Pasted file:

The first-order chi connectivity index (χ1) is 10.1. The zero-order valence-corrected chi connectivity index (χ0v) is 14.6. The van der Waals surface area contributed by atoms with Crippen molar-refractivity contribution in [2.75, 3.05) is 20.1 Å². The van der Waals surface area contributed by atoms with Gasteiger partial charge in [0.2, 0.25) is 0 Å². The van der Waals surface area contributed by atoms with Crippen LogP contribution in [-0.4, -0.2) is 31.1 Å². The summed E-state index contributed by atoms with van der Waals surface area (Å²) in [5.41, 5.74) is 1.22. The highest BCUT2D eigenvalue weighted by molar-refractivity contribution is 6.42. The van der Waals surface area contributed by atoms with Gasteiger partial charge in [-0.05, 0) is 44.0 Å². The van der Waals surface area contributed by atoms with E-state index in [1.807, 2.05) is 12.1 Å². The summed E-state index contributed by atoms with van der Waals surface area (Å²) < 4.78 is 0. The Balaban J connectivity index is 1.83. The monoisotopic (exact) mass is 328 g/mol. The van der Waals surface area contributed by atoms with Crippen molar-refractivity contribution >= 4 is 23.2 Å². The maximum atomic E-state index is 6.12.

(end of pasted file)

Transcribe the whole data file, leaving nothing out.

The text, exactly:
The first-order chi connectivity index (χ1) is 10.1. The zero-order valence-corrected chi connectivity index (χ0v) is 14.6. The van der Waals surface area contributed by atoms with Crippen molar-refractivity contribution in [2.75, 3.05) is 20.1 Å². The van der Waals surface area contributed by atoms with Gasteiger partial charge in [0.2, 0.25) is 0 Å². The van der Waals surface area contributed by atoms with Crippen LogP contribution in [-0.4, -0.2) is 31.1 Å². The summed E-state index contributed by atoms with van der Waals surface area (Å²) in [5.41, 5.74) is 1.22. The highest BCUT2D eigenvalue weighted by molar-refractivity contribution is 6.42. The van der Waals surface area contributed by atoms with Gasteiger partial charge in [-0.05, 0) is 44.0 Å². The van der Waals surface area contributed by atoms with E-state index in [1.807, 2.05) is 12.1 Å². The summed E-state index contributed by atoms with van der Waals surface area (Å²) < 4.78 is 0. The Balaban J connectivity index is 1.83. The monoisotopic (exact) mass is 328 g/mol. The van der Waals surface area contributed by atoms with Crippen molar-refractivity contribution >= 4 is 23.2 Å². The maximum atomic E-state index is 6.12.